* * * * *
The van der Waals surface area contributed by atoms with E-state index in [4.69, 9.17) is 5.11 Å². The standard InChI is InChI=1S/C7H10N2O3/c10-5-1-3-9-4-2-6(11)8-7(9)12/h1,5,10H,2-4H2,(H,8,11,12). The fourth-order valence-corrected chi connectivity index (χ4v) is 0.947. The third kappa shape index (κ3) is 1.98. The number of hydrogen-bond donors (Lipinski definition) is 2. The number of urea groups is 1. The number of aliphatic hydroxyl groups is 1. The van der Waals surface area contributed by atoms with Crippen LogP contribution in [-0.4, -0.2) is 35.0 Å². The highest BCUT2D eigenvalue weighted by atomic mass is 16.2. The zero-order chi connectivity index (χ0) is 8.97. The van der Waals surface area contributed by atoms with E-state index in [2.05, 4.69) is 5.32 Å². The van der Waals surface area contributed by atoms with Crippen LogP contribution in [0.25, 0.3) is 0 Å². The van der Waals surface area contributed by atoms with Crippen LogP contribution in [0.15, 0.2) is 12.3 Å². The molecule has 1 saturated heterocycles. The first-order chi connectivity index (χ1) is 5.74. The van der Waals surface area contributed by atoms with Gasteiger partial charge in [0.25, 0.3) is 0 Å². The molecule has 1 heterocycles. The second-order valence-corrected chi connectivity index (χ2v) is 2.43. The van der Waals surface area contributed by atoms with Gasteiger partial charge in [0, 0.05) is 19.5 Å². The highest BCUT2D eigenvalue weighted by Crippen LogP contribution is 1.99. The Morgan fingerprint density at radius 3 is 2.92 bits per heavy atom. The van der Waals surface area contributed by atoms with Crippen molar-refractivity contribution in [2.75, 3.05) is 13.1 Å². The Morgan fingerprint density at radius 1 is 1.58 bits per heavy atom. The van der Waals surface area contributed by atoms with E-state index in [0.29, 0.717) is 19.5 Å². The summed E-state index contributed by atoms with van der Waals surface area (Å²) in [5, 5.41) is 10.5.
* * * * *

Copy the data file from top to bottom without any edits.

The van der Waals surface area contributed by atoms with E-state index in [4.69, 9.17) is 5.11 Å². The standard InChI is InChI=1S/C7H10N2O3/c10-5-1-3-9-4-2-6(11)8-7(9)12/h1,5,10H,2-4H2,(H,8,11,12). The fourth-order valence-corrected chi connectivity index (χ4v) is 0.947. The third kappa shape index (κ3) is 1.98. The number of hydrogen-bond donors (Lipinski definition) is 2. The number of urea groups is 1. The number of aliphatic hydroxyl groups is 1. The van der Waals surface area contributed by atoms with Crippen LogP contribution in [-0.4, -0.2) is 35.0 Å². The highest BCUT2D eigenvalue weighted by atomic mass is 16.2. The zero-order chi connectivity index (χ0) is 8.97. The van der Waals surface area contributed by atoms with E-state index in [2.05, 4.69) is 5.32 Å². The van der Waals surface area contributed by atoms with Crippen LogP contribution in [0.25, 0.3) is 0 Å². The van der Waals surface area contributed by atoms with Crippen LogP contribution in [0.15, 0.2) is 12.3 Å². The molecule has 1 saturated heterocycles. The first-order chi connectivity index (χ1) is 5.74. The van der Waals surface area contributed by atoms with Gasteiger partial charge in [0.25, 0.3) is 0 Å². The molecule has 1 heterocycles. The second-order valence-corrected chi connectivity index (χ2v) is 2.43. The van der Waals surface area contributed by atoms with Gasteiger partial charge in [0, 0.05) is 19.5 Å². The highest BCUT2D eigenvalue weighted by Crippen LogP contribution is 1.99. The Morgan fingerprint density at radius 3 is 2.92 bits per heavy atom. The van der Waals surface area contributed by atoms with Crippen molar-refractivity contribution in [2.75, 3.05) is 13.1 Å². The Morgan fingerprint density at radius 1 is 1.58 bits per heavy atom. The van der Waals surface area contributed by atoms with E-state index in [0.29, 0.717) is 19.5 Å². The summed E-state index contributed by atoms with van der Waals surface area (Å²) in [5, 5.41) is 10.5.